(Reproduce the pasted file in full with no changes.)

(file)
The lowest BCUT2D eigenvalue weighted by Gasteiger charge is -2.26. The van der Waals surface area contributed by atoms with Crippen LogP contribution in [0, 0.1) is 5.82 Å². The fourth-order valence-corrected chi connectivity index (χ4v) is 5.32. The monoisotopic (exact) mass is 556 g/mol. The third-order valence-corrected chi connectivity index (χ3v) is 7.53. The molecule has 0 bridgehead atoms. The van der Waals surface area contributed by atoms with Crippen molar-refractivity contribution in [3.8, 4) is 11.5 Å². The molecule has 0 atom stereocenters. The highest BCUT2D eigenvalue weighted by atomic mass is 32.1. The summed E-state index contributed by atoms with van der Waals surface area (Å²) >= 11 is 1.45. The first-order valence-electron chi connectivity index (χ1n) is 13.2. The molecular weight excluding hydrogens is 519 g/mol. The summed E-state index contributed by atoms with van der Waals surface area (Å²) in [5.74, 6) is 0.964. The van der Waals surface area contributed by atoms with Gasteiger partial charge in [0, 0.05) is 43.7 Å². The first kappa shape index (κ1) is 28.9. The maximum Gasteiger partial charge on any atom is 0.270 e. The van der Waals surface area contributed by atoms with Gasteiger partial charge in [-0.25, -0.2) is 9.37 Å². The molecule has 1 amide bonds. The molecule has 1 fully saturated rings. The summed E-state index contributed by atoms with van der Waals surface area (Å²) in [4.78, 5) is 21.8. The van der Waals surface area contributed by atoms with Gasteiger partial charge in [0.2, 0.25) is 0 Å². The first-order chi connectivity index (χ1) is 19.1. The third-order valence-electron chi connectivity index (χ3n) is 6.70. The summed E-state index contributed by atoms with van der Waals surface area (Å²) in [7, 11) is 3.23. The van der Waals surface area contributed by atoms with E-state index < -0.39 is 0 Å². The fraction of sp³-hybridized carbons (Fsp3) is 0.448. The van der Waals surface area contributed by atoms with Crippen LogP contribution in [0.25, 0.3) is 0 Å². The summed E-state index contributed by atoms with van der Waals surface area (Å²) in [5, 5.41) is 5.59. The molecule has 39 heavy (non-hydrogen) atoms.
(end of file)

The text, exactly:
The lowest BCUT2D eigenvalue weighted by Gasteiger charge is -2.26. The van der Waals surface area contributed by atoms with Crippen LogP contribution in [0, 0.1) is 5.82 Å². The fourth-order valence-corrected chi connectivity index (χ4v) is 5.32. The monoisotopic (exact) mass is 556 g/mol. The third-order valence-corrected chi connectivity index (χ3v) is 7.53. The molecule has 0 bridgehead atoms. The van der Waals surface area contributed by atoms with Crippen molar-refractivity contribution in [3.8, 4) is 11.5 Å². The molecule has 0 atom stereocenters. The highest BCUT2D eigenvalue weighted by atomic mass is 32.1. The summed E-state index contributed by atoms with van der Waals surface area (Å²) >= 11 is 1.45. The first-order valence-electron chi connectivity index (χ1n) is 13.2. The molecular weight excluding hydrogens is 519 g/mol. The summed E-state index contributed by atoms with van der Waals surface area (Å²) in [5.74, 6) is 0.964. The van der Waals surface area contributed by atoms with Gasteiger partial charge in [0, 0.05) is 43.7 Å². The first kappa shape index (κ1) is 28.9. The maximum Gasteiger partial charge on any atom is 0.270 e. The van der Waals surface area contributed by atoms with Gasteiger partial charge in [-0.25, -0.2) is 9.37 Å². The molecule has 1 amide bonds. The molecule has 1 fully saturated rings. The summed E-state index contributed by atoms with van der Waals surface area (Å²) in [4.78, 5) is 21.8. The van der Waals surface area contributed by atoms with Gasteiger partial charge in [0.2, 0.25) is 0 Å². The first-order chi connectivity index (χ1) is 19.1. The third-order valence-electron chi connectivity index (χ3n) is 6.70. The summed E-state index contributed by atoms with van der Waals surface area (Å²) in [7, 11) is 3.23. The van der Waals surface area contributed by atoms with E-state index < -0.39 is 0 Å². The fraction of sp³-hybridized carbons (Fsp3) is 0.448. The van der Waals surface area contributed by atoms with Crippen LogP contribution in [0.25, 0.3) is 0 Å². The summed E-state index contributed by atoms with van der Waals surface area (Å²) in [5, 5.41) is 5.59. The molecule has 39 heavy (non-hydrogen) atoms.